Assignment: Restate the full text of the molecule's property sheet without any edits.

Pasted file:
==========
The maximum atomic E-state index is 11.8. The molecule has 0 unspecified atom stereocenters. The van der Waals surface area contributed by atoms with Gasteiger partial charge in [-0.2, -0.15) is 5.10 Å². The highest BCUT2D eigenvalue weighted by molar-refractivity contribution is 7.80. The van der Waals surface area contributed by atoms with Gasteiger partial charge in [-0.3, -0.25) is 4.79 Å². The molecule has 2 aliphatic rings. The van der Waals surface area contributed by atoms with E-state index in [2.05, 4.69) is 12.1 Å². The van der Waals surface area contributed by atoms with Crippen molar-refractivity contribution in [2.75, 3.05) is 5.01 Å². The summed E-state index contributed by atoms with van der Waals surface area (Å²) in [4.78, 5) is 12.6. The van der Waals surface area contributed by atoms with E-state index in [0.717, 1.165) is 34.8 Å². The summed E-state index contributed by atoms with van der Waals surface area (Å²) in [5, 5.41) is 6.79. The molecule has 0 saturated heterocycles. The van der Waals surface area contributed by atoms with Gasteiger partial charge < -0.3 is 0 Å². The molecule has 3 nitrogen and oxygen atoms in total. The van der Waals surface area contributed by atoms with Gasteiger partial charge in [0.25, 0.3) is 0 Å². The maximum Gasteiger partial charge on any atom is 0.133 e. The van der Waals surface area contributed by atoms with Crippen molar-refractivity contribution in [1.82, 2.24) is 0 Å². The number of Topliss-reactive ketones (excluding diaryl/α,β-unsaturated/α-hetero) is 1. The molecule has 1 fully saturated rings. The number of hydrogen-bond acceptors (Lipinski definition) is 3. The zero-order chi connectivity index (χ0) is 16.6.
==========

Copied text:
The maximum atomic E-state index is 11.8. The molecule has 0 unspecified atom stereocenters. The van der Waals surface area contributed by atoms with Gasteiger partial charge in [-0.2, -0.15) is 5.10 Å². The highest BCUT2D eigenvalue weighted by molar-refractivity contribution is 7.80. The van der Waals surface area contributed by atoms with Gasteiger partial charge in [-0.3, -0.25) is 4.79 Å². The molecule has 2 aliphatic rings. The van der Waals surface area contributed by atoms with E-state index in [2.05, 4.69) is 12.1 Å². The van der Waals surface area contributed by atoms with Crippen molar-refractivity contribution in [2.75, 3.05) is 5.01 Å². The summed E-state index contributed by atoms with van der Waals surface area (Å²) in [4.78, 5) is 12.6. The van der Waals surface area contributed by atoms with E-state index in [0.717, 1.165) is 34.8 Å². The summed E-state index contributed by atoms with van der Waals surface area (Å²) in [5, 5.41) is 6.79. The molecule has 0 saturated heterocycles. The van der Waals surface area contributed by atoms with Gasteiger partial charge < -0.3 is 0 Å². The molecule has 3 nitrogen and oxygen atoms in total. The van der Waals surface area contributed by atoms with Gasteiger partial charge in [0.25, 0.3) is 0 Å². The maximum Gasteiger partial charge on any atom is 0.133 e. The van der Waals surface area contributed by atoms with Crippen molar-refractivity contribution in [1.82, 2.24) is 0 Å². The number of Topliss-reactive ketones (excluding diaryl/α,β-unsaturated/α-hetero) is 1. The molecule has 1 fully saturated rings. The number of hydrogen-bond acceptors (Lipinski definition) is 3. The zero-order chi connectivity index (χ0) is 16.6.